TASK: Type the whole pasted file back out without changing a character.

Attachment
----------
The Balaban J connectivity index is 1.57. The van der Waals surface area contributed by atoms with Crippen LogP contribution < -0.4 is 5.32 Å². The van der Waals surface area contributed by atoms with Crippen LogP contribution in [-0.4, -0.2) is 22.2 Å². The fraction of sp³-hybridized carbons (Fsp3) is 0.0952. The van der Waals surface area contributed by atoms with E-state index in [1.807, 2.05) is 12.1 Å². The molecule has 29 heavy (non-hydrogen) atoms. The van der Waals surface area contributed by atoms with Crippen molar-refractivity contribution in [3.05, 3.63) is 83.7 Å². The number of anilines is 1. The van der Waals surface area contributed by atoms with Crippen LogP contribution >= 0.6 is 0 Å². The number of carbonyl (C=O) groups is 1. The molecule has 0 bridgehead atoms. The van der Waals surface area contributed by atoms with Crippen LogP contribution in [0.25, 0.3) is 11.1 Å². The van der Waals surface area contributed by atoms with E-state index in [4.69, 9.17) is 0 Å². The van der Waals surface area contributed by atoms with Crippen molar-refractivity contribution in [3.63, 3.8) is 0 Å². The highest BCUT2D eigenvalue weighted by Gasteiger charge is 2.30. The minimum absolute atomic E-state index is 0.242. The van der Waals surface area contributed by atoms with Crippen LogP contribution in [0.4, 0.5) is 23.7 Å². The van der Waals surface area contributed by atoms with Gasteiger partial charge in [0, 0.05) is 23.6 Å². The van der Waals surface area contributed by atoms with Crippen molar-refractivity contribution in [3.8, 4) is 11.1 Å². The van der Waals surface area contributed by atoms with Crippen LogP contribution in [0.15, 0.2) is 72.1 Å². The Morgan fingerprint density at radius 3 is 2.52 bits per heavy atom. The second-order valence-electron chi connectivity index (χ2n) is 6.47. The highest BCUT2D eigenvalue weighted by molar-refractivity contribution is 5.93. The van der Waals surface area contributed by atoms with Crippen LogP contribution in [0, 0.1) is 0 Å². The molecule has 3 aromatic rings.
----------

The Balaban J connectivity index is 1.57. The van der Waals surface area contributed by atoms with Crippen LogP contribution < -0.4 is 5.32 Å². The van der Waals surface area contributed by atoms with Crippen LogP contribution in [-0.4, -0.2) is 22.2 Å². The fraction of sp³-hybridized carbons (Fsp3) is 0.0952. The van der Waals surface area contributed by atoms with E-state index in [1.807, 2.05) is 12.1 Å². The molecule has 29 heavy (non-hydrogen) atoms. The van der Waals surface area contributed by atoms with Crippen molar-refractivity contribution in [3.05, 3.63) is 83.7 Å². The number of anilines is 1. The van der Waals surface area contributed by atoms with Crippen LogP contribution >= 0.6 is 0 Å². The number of carbonyl (C=O) groups is 1. The molecule has 0 bridgehead atoms. The van der Waals surface area contributed by atoms with Crippen LogP contribution in [0.25, 0.3) is 11.1 Å². The van der Waals surface area contributed by atoms with E-state index in [4.69, 9.17) is 0 Å². The van der Waals surface area contributed by atoms with Crippen molar-refractivity contribution in [3.63, 3.8) is 0 Å². The highest BCUT2D eigenvalue weighted by Gasteiger charge is 2.30. The minimum absolute atomic E-state index is 0.242. The van der Waals surface area contributed by atoms with Crippen LogP contribution in [0.4, 0.5) is 23.7 Å². The van der Waals surface area contributed by atoms with Gasteiger partial charge in [0, 0.05) is 23.6 Å². The van der Waals surface area contributed by atoms with Crippen molar-refractivity contribution in [3.8, 4) is 11.1 Å². The van der Waals surface area contributed by atoms with Crippen LogP contribution in [0.15, 0.2) is 72.1 Å². The Morgan fingerprint density at radius 3 is 2.52 bits per heavy atom. The second-order valence-electron chi connectivity index (χ2n) is 6.47. The highest BCUT2D eigenvalue weighted by molar-refractivity contribution is 5.93. The van der Waals surface area contributed by atoms with Crippen LogP contribution in [0, 0.1) is 0 Å². The molecule has 3 aromatic rings.